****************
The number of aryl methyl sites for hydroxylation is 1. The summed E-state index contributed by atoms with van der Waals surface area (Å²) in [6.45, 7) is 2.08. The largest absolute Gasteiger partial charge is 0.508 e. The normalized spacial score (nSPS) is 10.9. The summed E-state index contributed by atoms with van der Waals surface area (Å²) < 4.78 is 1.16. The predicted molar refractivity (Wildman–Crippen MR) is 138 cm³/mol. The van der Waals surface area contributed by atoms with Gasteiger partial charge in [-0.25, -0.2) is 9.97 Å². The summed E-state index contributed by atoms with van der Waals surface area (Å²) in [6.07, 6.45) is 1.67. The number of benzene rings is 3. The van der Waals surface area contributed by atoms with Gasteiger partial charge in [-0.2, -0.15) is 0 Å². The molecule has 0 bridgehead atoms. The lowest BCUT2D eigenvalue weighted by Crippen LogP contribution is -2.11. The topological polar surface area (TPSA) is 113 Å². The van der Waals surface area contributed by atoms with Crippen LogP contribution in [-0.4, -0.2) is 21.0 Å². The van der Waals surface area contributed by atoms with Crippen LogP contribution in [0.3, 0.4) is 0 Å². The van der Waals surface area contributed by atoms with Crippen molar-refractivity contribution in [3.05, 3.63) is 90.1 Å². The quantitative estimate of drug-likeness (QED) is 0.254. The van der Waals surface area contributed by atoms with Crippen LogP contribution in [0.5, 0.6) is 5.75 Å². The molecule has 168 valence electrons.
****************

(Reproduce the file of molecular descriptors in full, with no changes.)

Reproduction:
The number of aryl methyl sites for hydroxylation is 1. The summed E-state index contributed by atoms with van der Waals surface area (Å²) in [6.45, 7) is 2.08. The largest absolute Gasteiger partial charge is 0.508 e. The normalized spacial score (nSPS) is 10.9. The summed E-state index contributed by atoms with van der Waals surface area (Å²) < 4.78 is 1.16. The predicted molar refractivity (Wildman–Crippen MR) is 138 cm³/mol. The van der Waals surface area contributed by atoms with Gasteiger partial charge in [-0.25, -0.2) is 9.97 Å². The summed E-state index contributed by atoms with van der Waals surface area (Å²) in [6.07, 6.45) is 1.67. The number of benzene rings is 3. The van der Waals surface area contributed by atoms with Gasteiger partial charge in [-0.2, -0.15) is 0 Å². The molecule has 0 bridgehead atoms. The lowest BCUT2D eigenvalue weighted by Crippen LogP contribution is -2.11. The topological polar surface area (TPSA) is 113 Å². The van der Waals surface area contributed by atoms with Crippen LogP contribution in [-0.4, -0.2) is 21.0 Å². The van der Waals surface area contributed by atoms with Crippen LogP contribution in [0.3, 0.4) is 0 Å². The van der Waals surface area contributed by atoms with Crippen molar-refractivity contribution in [3.05, 3.63) is 90.1 Å². The quantitative estimate of drug-likeness (QED) is 0.254. The van der Waals surface area contributed by atoms with Crippen LogP contribution in [0.5, 0.6) is 5.75 Å². The molecule has 168 valence electrons.